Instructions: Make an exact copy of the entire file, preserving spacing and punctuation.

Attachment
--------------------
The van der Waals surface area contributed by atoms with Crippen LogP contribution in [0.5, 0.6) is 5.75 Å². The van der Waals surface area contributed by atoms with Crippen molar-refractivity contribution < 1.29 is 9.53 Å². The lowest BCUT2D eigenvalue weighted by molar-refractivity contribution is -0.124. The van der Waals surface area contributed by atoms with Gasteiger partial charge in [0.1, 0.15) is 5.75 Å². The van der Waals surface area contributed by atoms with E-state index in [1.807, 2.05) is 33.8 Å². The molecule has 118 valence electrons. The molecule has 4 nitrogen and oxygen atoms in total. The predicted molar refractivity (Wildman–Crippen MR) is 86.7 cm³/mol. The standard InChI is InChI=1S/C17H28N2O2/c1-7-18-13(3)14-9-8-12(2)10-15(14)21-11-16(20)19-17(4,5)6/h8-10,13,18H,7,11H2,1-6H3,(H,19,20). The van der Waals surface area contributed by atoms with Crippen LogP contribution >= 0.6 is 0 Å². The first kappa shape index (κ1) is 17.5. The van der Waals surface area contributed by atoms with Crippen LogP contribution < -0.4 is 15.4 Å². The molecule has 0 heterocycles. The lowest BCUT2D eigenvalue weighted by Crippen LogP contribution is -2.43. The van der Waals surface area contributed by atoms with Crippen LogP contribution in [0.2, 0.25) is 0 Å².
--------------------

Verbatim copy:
The van der Waals surface area contributed by atoms with Crippen LogP contribution in [0.5, 0.6) is 5.75 Å². The van der Waals surface area contributed by atoms with Crippen molar-refractivity contribution < 1.29 is 9.53 Å². The lowest BCUT2D eigenvalue weighted by molar-refractivity contribution is -0.124. The van der Waals surface area contributed by atoms with Gasteiger partial charge in [0.1, 0.15) is 5.75 Å². The van der Waals surface area contributed by atoms with E-state index in [1.807, 2.05) is 33.8 Å². The molecule has 118 valence electrons. The molecule has 4 nitrogen and oxygen atoms in total. The predicted molar refractivity (Wildman–Crippen MR) is 86.7 cm³/mol. The standard InChI is InChI=1S/C17H28N2O2/c1-7-18-13(3)14-9-8-12(2)10-15(14)21-11-16(20)19-17(4,5)6/h8-10,13,18H,7,11H2,1-6H3,(H,19,20). The van der Waals surface area contributed by atoms with Crippen LogP contribution >= 0.6 is 0 Å². The first kappa shape index (κ1) is 17.5. The van der Waals surface area contributed by atoms with Crippen LogP contribution < -0.4 is 15.4 Å². The molecule has 0 heterocycles. The lowest BCUT2D eigenvalue weighted by Crippen LogP contribution is -2.43. The van der Waals surface area contributed by atoms with Crippen LogP contribution in [0.2, 0.25) is 0 Å².